Ladies & Gentlemen Studio is a two person team with a love for vintage items. Looking at their serving utensils from their Superior Servers collection, their sensibilities are immediately apparent- use classic silhouettes in a new modern way. Their other projects share this clever and endearing quality.
While, to most, the phrase “looking for a needle in a haystack” is merely a humdrum idiom, to performance artist Sven Sachsalber, it’s a challenge. That is why Sachsalber opted to devote 24 hours to handpicking his way through a pile of hay set in the Palais de Tokyo. The entire performance was documented as a video on a live feed, and–spoiler alert!–18 hours passed before the artist finally found the elusive bodkin.
While, as in the case of Looking for a Needle in the Haystack, Sachsalber tends to gravitate toward performance art, he also shows an inclination toward sculpture, film, and photography–a fact that is worth noting when considering this recent project. By placing an enormous haystack within the context of an art museum and filming himself interacting with it, the artist inadvertently transforms the mound into a piece that transcends traditional artistic description.
Galerie Rianne Groen describes his ourvre as “often funny, often serious and sometimes both,” and emphasizes that “his works have a universal poetic element that does not need much explanation.” And, with this literal, almost tongue-in-cheek interpretation of such a tried and true figure of speech, this statement undoubtedly holds true. (Via Hypebeast)
Cyril Costilhes has a very unique relationship to Diego Suarez, the location where he shot his deeply dark photoseries, ‘Grand Circle Diego’. A little over 10 years ago, his father moved there to run a casino, but was returned to France after a tragic motorcycle accident that caused him front lobe dementia, placing him in a coma. Costilhes saw his father’s move as an attempt to start fresh, lured by the beauty of the young women and environment. To Costilhes, his father’s aspirations were an illusion, and one shared by many white men in a similar position, a type of modern colonialism. The underbelly of Diego Suarez is one of desperation, where people of privilege go to seek asylum in a false paradise, and the inhabitants seek salvation through the refugees of reality.
When I google Diego Suarez, the images that surface are of an idyllic seaside town, a stark contrast to the images produced by Costilhes. His experience of the town is mired by that of his father, and he travelled there to resolve the ghosts that still hang over him as his father remains in a coma to this day. The photoseries is compiled as a book, and Costilhes writes about his time spent in Diego Suarez. He imagines the moments leading up to his father’s crash:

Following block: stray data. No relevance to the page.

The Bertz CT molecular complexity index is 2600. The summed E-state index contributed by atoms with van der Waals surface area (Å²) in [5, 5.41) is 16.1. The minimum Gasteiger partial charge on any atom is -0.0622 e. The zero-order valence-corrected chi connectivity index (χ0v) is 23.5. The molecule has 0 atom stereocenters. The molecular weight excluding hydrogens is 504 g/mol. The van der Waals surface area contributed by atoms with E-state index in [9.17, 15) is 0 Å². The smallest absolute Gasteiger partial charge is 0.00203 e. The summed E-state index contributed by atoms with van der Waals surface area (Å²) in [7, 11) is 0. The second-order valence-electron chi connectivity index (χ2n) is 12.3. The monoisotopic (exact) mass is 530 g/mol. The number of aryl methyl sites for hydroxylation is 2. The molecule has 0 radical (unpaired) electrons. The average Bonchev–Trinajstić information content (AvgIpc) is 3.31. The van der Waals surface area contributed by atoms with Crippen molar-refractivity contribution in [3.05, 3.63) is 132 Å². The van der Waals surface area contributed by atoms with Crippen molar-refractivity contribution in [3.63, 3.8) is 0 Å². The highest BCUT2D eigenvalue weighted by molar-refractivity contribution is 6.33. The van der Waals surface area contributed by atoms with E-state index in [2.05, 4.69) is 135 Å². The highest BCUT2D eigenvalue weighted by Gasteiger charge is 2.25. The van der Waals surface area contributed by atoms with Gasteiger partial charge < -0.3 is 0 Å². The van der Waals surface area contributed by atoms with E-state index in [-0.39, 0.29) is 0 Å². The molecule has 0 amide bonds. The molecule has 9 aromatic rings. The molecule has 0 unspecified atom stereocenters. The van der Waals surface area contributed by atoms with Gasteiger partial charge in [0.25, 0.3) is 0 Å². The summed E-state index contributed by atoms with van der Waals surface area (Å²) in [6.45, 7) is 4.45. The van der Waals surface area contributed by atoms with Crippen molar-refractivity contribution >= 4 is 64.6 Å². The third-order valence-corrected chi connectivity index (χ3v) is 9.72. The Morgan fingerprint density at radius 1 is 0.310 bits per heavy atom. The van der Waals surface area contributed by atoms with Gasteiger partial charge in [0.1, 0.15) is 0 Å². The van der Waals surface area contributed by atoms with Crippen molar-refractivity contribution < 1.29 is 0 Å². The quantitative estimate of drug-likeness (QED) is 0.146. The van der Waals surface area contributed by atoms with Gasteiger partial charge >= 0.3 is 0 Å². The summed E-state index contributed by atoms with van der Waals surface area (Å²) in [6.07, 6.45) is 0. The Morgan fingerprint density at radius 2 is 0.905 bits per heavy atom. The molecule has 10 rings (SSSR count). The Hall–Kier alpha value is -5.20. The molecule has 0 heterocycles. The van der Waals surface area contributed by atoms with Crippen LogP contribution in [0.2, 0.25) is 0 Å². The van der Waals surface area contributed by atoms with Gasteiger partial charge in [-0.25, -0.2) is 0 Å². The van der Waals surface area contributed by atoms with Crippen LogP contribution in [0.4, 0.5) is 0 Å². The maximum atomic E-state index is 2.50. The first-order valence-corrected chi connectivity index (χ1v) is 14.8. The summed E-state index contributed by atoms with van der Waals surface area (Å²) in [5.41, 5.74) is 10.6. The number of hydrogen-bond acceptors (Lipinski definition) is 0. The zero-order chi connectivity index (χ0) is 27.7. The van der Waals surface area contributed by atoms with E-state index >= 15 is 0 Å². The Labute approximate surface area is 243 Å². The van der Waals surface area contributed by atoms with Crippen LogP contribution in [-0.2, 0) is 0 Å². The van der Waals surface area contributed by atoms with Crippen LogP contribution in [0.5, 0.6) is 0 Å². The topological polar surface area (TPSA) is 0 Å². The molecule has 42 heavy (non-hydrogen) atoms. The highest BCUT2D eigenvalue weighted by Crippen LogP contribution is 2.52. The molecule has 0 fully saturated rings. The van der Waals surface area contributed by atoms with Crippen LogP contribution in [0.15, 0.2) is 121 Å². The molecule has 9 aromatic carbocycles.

What was his last clear, clean thought right before the crash?! Was he daydreaming about the girl he was going to fuck next, daydreaming about his new house on the beach of Ramena, or about the money he was going to make by reselling that ambitious hotel in construction, about what he was going to do next, living in a paradise until the grandiose ending.
Purchase copies of Cyril Costilhes’ book Grand Circle Diegohere.
Pedro Ramos, of Sydney, Austrailia by way of Madeira Island (Portugal, I had to look it up), has a nostalgic, snapshot kind of style to his photographs. Looking at his photos, you feel like you were there during all of these adventures he’s documented.
Clean, beautiful, and informative packaging design by Audree rethinks those nutritional figures we always take for granted. If everything we ate had this sort of packaging, would we still be eating it? Is ignorance bliss??
Artist and filmmaker Philip Haas has taken 16th century paintings and brought them into modern day in the form of larger than life sculptures. Haas has created four busts of the paintings titled The Four Seasons by Renaissance painter Giuseppe Arcimboldo. The original paintings portray four busts cleverly formed from fruits, vegetables, and flora that represent each of the four seasons. The piece Autumn appropriately displays lush fruit making up the person’s plump cheeks, while Winter is revealed through bare twigs for hair and lumpy roots for the face. Haas’s sculptures are enormous and spectacular replicas of these paintings, down to every last plant that makes up the face of each character. The paintings as well as the sculptures portray and compare the never-ending cycle of life and unavoidable aging of humans in a beautiful and fascinating way.
What is absolutely amazing about the work being re-imagined and recreated as sculptures is that each of the works are fifteen feet high. Each intricate face completely engulfs the viewer in its interesting details, allowing you to examine every leaf, vegetable, and vine protruding from their facial features. Haas has given us a monumental series of works that shine a new light on the original masterpieces from the 1500’s. Haas’s sculptures have been shown all around the United States in a variety of unique venues including the Desert Botanical Garden in Phoenix, the Atlanta Botanical Garden, and the Nelson-Atkins Museum of Art.